"I did all of the fresh flower designs on the crane. That whole piece moved two different ways, side to side and the girl went up and down! So all of the flowers had to be secured. I ended up using floral zip ties. It was the only thing I could think of to hold it all in place!"
The Saturn alone used over 3,000 brightly-colored roses. It's ring turned full-circle, and it too was completely covered in roses. All together, there was a total of over 12,000 roses and 7,000 gerber daisies used on the Poly Cal float alone. "Ten to twelve people could actually stand up in the middle of the rocket ship, it was so big!"
"Something else that was unusual to me," says Heather, "We used cranberries, taken while still ripe in the middle, and cut them in half. Then glued them to make medallions for the space ship." Cal Poly's float was very eco-friendly this year. "They went green on a lot of stuff." Their design was planned, so they could harvest and reuse some of the material for next year's float.
The college campuses grew a lot of their own flowers, like statice. They also recycled organic material that could not be sold. Such as fruit, which they used by dehydrating the rinds and pinning them to the rocket ship.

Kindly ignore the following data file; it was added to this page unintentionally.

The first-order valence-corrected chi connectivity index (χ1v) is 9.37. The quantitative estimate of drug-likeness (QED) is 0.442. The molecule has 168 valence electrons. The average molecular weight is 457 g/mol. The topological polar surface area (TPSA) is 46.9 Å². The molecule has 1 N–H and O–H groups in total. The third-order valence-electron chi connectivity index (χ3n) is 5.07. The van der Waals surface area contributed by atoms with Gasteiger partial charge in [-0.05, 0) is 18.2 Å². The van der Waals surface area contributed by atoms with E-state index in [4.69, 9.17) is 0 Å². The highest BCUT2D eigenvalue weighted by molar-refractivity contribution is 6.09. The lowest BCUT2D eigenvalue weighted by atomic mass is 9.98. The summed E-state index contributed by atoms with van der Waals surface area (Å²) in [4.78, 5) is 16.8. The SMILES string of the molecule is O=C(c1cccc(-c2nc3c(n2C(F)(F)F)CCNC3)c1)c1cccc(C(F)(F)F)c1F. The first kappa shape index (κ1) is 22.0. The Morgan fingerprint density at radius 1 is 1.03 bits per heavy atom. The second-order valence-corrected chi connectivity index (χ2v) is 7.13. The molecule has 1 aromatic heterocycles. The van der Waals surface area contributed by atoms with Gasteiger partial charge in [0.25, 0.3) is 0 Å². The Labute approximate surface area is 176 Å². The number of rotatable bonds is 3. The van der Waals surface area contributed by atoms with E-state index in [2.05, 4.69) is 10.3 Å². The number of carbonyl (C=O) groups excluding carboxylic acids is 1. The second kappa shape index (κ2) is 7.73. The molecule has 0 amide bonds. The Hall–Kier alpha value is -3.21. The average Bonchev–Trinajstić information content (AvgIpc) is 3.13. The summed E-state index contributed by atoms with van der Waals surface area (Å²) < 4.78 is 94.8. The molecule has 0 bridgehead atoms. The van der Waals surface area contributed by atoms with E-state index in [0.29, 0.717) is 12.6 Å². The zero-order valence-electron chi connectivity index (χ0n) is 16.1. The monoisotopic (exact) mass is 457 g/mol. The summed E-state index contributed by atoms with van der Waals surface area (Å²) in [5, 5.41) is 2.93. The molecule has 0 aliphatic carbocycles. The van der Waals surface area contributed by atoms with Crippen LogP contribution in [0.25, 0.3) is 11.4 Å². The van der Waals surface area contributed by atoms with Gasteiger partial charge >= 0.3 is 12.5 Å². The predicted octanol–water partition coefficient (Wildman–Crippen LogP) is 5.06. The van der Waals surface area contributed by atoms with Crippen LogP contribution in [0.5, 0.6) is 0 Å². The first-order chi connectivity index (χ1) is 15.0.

"I was really blessed to be able to do as many pieces as I did. I did 4 topiaries that were on the crane. I had 6-7 pieces hanging on the crane, along with orchids and kissing balls, and then I did 5 large arrangements on the float." Heather says proudly. "Working there makes you appreciate the flowers, too. Because you don't understand how many flowers it takes to create one item."
Next to Cal Poly's float was the 9/11 Tribute Float, which featured a hydrant from Ground Zero. "The most amazing thing I saw there was what people can do with seeds, like split peas and pepper. They can take them and glue them and make them actually look like old photographs all done with seeds of flowers," says Heather, talking about the incredible black and white photograph-looking mosaic dedicated to those who lost their lives in the 9/11 attack.